Mohs and Plastic Surgery for a Basal Cell Carcinoma on the Right Nostril*

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Nasolabial Flaps

The are different variations of the nasolabial flap.  Often plastic surgeons will perform a "pedicled nasolabial flap" designed as an "interpolation flap".  This is the classic way that nasolabial flaps have been performed over the years.  An area with skin redundancy or laxity is cut like a peninsula, lifted up and then bridged over normal skin to reach the cancer defect where the distant end of the peninsula is inserted and sutured to fill the cancer hole.  However, in this patient we performed a different variation called a "nasolabial transposition flap".  The transposition flap allows the skin to be shifted over into the defect without having a bridge of skin hanging over normal skin.  When possible, avoidance of the skin bridge allows for easier healing, immediate aesthetic advantages, and much easier after-care.  The skin bridges usually have raw undersurfaces that can bleed and ooze and make aftercare much more tedious.  The skin bridge is also very unsightly for the few weeks it is in place.  Last, skin bridges almost always require a second procedure weeks later to remove the skin bridge and “inset” the flap.  Transposition flaps sometimes require a second procedure as well, but it is typically a much simpler procedure.  Ultimately, we usually choose the procedure that will give the best long term result.  But, in cases where the results should be similar either way, we lean toward transposition flaps instead of interpolation flaps.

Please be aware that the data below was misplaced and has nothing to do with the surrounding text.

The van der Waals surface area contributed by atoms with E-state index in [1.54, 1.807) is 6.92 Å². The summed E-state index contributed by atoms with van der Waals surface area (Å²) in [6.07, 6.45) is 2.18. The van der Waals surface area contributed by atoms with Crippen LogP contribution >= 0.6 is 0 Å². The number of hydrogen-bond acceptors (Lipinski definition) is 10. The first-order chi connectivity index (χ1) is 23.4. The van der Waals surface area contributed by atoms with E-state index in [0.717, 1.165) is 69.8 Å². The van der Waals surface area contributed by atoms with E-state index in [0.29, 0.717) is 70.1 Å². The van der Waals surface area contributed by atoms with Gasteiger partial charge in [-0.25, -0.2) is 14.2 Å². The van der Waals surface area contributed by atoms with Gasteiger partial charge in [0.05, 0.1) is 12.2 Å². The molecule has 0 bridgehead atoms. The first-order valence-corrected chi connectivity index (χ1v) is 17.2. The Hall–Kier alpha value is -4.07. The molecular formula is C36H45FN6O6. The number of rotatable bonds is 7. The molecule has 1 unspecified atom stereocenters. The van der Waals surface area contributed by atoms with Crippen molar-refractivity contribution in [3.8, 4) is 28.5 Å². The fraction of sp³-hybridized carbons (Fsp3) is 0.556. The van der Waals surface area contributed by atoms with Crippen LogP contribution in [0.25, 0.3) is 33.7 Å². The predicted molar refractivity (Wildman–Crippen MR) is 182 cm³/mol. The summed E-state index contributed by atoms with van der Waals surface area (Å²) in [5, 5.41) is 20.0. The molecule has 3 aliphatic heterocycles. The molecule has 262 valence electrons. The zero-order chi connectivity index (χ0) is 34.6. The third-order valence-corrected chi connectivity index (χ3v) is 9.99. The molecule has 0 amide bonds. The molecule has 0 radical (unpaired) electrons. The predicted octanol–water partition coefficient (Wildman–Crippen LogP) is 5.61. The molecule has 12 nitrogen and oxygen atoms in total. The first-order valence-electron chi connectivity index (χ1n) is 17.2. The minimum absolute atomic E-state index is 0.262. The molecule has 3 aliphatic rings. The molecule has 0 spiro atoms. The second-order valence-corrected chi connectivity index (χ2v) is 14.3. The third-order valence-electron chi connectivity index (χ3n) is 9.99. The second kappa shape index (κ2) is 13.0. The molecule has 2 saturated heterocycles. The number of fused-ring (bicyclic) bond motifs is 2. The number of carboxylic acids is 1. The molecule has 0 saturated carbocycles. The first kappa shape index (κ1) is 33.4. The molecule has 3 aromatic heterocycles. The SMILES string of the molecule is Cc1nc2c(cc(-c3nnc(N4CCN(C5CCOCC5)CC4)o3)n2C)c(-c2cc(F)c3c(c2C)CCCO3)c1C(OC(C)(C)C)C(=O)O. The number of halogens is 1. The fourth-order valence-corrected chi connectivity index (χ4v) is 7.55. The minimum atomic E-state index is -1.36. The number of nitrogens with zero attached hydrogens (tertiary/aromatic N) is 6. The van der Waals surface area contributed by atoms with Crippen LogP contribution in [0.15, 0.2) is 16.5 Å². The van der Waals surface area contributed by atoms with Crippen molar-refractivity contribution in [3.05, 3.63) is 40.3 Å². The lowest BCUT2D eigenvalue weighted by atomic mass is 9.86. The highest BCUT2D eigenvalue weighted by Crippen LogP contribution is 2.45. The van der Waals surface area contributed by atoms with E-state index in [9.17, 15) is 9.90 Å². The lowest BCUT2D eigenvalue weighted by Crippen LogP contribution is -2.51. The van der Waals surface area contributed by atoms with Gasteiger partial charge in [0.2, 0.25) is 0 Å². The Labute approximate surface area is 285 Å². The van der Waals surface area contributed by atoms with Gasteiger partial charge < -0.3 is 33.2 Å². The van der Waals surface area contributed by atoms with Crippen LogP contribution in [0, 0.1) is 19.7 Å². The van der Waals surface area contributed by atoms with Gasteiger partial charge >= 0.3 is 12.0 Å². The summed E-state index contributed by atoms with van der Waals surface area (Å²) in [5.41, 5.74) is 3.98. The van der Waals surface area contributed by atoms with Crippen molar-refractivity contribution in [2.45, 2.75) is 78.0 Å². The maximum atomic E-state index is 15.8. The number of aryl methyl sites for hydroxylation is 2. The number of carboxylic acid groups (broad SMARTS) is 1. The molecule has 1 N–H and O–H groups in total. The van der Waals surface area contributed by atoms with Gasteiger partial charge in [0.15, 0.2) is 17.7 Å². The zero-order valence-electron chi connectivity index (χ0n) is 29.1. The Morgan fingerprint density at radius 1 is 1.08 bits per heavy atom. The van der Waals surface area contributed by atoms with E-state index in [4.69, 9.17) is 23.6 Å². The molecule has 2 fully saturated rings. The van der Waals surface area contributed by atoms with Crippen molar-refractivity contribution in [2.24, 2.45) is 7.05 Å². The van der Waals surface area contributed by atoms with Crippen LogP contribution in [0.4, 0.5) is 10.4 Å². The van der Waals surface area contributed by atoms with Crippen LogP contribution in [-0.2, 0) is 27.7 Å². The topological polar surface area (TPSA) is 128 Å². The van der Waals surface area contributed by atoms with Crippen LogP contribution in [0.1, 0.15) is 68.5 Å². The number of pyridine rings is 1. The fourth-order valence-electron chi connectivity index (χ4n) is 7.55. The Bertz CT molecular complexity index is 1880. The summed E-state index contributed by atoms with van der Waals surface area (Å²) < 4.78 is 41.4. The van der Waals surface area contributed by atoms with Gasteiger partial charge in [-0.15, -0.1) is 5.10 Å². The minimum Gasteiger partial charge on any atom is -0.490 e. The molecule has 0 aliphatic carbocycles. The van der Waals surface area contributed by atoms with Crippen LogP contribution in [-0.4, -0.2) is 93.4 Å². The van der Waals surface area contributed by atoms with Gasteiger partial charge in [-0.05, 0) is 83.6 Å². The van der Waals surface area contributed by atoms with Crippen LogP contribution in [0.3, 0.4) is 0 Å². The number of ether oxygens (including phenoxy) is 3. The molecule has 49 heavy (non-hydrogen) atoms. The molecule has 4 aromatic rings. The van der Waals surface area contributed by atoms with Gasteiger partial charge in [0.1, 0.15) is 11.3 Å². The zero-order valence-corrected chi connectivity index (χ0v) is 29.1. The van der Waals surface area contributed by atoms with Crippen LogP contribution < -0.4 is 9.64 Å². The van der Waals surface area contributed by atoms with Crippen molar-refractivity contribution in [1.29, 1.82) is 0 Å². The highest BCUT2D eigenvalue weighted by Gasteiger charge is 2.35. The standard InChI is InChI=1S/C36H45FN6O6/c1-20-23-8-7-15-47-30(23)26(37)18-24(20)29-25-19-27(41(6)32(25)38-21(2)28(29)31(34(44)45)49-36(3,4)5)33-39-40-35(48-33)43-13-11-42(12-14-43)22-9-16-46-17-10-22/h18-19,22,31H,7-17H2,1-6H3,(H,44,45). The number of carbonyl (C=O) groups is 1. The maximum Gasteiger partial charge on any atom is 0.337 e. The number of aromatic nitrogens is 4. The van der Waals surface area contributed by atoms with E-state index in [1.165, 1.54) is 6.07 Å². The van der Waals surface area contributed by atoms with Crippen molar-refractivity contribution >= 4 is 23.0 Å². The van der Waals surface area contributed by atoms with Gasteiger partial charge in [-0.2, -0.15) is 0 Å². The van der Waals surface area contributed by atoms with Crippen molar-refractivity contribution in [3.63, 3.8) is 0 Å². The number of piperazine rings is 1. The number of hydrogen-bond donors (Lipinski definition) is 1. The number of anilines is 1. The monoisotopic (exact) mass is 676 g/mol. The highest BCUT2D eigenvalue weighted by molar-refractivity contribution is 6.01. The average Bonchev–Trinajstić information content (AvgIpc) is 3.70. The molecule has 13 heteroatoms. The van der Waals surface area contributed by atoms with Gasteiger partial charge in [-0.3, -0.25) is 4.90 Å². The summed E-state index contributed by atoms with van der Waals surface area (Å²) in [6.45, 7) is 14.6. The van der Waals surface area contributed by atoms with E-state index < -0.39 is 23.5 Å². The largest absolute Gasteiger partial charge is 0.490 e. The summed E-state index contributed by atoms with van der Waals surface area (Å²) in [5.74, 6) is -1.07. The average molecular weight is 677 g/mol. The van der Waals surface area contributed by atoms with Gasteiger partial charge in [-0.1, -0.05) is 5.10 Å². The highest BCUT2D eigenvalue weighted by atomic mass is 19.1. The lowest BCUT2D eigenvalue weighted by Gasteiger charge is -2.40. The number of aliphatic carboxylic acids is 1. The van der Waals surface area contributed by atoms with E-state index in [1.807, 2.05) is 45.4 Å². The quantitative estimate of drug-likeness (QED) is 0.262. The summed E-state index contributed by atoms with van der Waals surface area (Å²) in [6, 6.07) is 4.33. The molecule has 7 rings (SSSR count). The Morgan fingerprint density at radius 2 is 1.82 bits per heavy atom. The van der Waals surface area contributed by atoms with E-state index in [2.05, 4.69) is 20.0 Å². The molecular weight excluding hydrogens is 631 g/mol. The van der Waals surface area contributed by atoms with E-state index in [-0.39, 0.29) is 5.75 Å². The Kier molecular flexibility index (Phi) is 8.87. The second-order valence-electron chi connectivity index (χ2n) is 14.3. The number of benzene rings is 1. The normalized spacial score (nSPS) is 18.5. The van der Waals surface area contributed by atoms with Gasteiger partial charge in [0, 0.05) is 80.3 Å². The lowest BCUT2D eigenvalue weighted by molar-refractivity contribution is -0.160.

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Skin Cancer Consultants

*All information subject to change. Images may contain models. Individual results are not guaranteed and may vary.